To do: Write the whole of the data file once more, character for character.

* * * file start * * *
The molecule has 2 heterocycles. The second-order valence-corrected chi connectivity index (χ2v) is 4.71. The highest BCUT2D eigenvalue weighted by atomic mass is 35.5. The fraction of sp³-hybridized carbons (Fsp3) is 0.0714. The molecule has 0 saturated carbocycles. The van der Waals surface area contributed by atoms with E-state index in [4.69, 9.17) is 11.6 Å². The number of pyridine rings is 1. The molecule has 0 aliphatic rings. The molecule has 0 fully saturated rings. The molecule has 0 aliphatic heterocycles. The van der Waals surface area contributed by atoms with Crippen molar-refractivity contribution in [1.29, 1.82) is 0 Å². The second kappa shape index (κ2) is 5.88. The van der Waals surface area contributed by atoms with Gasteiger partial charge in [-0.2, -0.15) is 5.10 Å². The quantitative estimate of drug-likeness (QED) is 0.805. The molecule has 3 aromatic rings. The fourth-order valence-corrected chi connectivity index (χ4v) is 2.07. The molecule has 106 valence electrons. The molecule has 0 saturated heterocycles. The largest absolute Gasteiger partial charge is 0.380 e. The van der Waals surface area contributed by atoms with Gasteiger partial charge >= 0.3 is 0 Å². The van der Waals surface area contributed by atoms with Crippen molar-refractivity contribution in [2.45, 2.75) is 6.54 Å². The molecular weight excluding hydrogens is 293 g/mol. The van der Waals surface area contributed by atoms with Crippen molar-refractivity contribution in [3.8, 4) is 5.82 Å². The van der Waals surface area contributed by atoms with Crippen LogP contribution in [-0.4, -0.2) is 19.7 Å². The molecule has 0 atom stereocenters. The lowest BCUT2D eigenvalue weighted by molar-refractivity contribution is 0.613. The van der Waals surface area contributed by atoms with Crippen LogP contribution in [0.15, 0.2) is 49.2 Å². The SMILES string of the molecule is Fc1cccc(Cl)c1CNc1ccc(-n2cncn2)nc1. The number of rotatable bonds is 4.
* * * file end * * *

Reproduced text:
The molecule has 2 heterocycles. The second-order valence-corrected chi connectivity index (χ2v) is 4.71. The highest BCUT2D eigenvalue weighted by atomic mass is 35.5. The fraction of sp³-hybridized carbons (Fsp3) is 0.0714. The molecule has 0 saturated carbocycles. The van der Waals surface area contributed by atoms with E-state index in [4.69, 9.17) is 11.6 Å². The number of pyridine rings is 1. The molecule has 0 aliphatic rings. The molecule has 0 fully saturated rings. The molecule has 0 aliphatic heterocycles. The van der Waals surface area contributed by atoms with Crippen molar-refractivity contribution in [1.29, 1.82) is 0 Å². The second kappa shape index (κ2) is 5.88. The van der Waals surface area contributed by atoms with Gasteiger partial charge in [-0.2, -0.15) is 5.10 Å². The quantitative estimate of drug-likeness (QED) is 0.805. The molecule has 3 aromatic rings. The fourth-order valence-corrected chi connectivity index (χ4v) is 2.07. The molecule has 106 valence electrons. The molecule has 0 saturated heterocycles. The largest absolute Gasteiger partial charge is 0.380 e. The van der Waals surface area contributed by atoms with Gasteiger partial charge >= 0.3 is 0 Å². The van der Waals surface area contributed by atoms with Crippen molar-refractivity contribution in [2.45, 2.75) is 6.54 Å². The molecular weight excluding hydrogens is 293 g/mol. The van der Waals surface area contributed by atoms with Crippen molar-refractivity contribution in [3.8, 4) is 5.82 Å². The van der Waals surface area contributed by atoms with Crippen LogP contribution in [-0.4, -0.2) is 19.7 Å². The molecule has 0 atom stereocenters. The lowest BCUT2D eigenvalue weighted by molar-refractivity contribution is 0.613. The van der Waals surface area contributed by atoms with Crippen LogP contribution in [0.15, 0.2) is 49.2 Å². The SMILES string of the molecule is Fc1cccc(Cl)c1CNc1ccc(-n2cncn2)nc1. The number of rotatable bonds is 4.